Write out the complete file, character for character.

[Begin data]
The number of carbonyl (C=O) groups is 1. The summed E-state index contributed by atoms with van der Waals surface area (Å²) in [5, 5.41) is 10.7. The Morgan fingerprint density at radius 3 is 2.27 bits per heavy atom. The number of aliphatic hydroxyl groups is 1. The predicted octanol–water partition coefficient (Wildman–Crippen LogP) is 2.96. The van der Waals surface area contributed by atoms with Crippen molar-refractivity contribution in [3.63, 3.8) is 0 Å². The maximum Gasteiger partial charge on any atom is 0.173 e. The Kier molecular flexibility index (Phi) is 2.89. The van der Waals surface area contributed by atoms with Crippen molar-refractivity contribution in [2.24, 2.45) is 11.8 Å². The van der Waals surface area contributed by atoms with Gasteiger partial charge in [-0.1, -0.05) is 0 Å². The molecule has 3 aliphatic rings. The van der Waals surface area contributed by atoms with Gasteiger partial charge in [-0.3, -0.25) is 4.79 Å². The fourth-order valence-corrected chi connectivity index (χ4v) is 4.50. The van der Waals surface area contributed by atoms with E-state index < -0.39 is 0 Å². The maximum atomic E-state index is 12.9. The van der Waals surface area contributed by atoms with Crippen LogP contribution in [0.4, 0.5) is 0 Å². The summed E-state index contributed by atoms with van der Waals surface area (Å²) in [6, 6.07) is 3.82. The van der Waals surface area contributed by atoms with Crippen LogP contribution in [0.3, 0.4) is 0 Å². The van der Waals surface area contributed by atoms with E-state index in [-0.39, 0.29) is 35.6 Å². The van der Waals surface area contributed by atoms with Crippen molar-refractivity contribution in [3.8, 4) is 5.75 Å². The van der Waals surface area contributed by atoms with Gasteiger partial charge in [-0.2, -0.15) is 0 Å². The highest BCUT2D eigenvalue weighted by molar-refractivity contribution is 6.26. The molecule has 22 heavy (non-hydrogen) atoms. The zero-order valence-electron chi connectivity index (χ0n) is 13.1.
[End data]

The number of carbonyl (C=O) groups is 1. The summed E-state index contributed by atoms with van der Waals surface area (Å²) in [5, 5.41) is 10.7. The Morgan fingerprint density at radius 3 is 2.27 bits per heavy atom. The number of aliphatic hydroxyl groups is 1. The predicted octanol–water partition coefficient (Wildman–Crippen LogP) is 2.96. The van der Waals surface area contributed by atoms with Crippen molar-refractivity contribution in [3.63, 3.8) is 0 Å². The maximum Gasteiger partial charge on any atom is 0.173 e. The Kier molecular flexibility index (Phi) is 2.89. The van der Waals surface area contributed by atoms with Crippen molar-refractivity contribution in [2.24, 2.45) is 11.8 Å². The van der Waals surface area contributed by atoms with Gasteiger partial charge in [-0.1, -0.05) is 0 Å². The molecule has 3 aliphatic rings. The van der Waals surface area contributed by atoms with Gasteiger partial charge in [-0.3, -0.25) is 4.79 Å². The fourth-order valence-corrected chi connectivity index (χ4v) is 4.50. The van der Waals surface area contributed by atoms with E-state index < -0.39 is 0 Å². The maximum atomic E-state index is 12.9. The van der Waals surface area contributed by atoms with Crippen LogP contribution in [0.4, 0.5) is 0 Å². The summed E-state index contributed by atoms with van der Waals surface area (Å²) in [6, 6.07) is 3.82. The van der Waals surface area contributed by atoms with Crippen LogP contribution in [0.3, 0.4) is 0 Å². The van der Waals surface area contributed by atoms with E-state index in [-0.39, 0.29) is 35.6 Å². The van der Waals surface area contributed by atoms with Crippen molar-refractivity contribution in [3.8, 4) is 5.75 Å². The van der Waals surface area contributed by atoms with Gasteiger partial charge in [-0.2, -0.15) is 0 Å². The highest BCUT2D eigenvalue weighted by molar-refractivity contribution is 6.26. The molecule has 22 heavy (non-hydrogen) atoms. The zero-order valence-electron chi connectivity index (χ0n) is 13.1.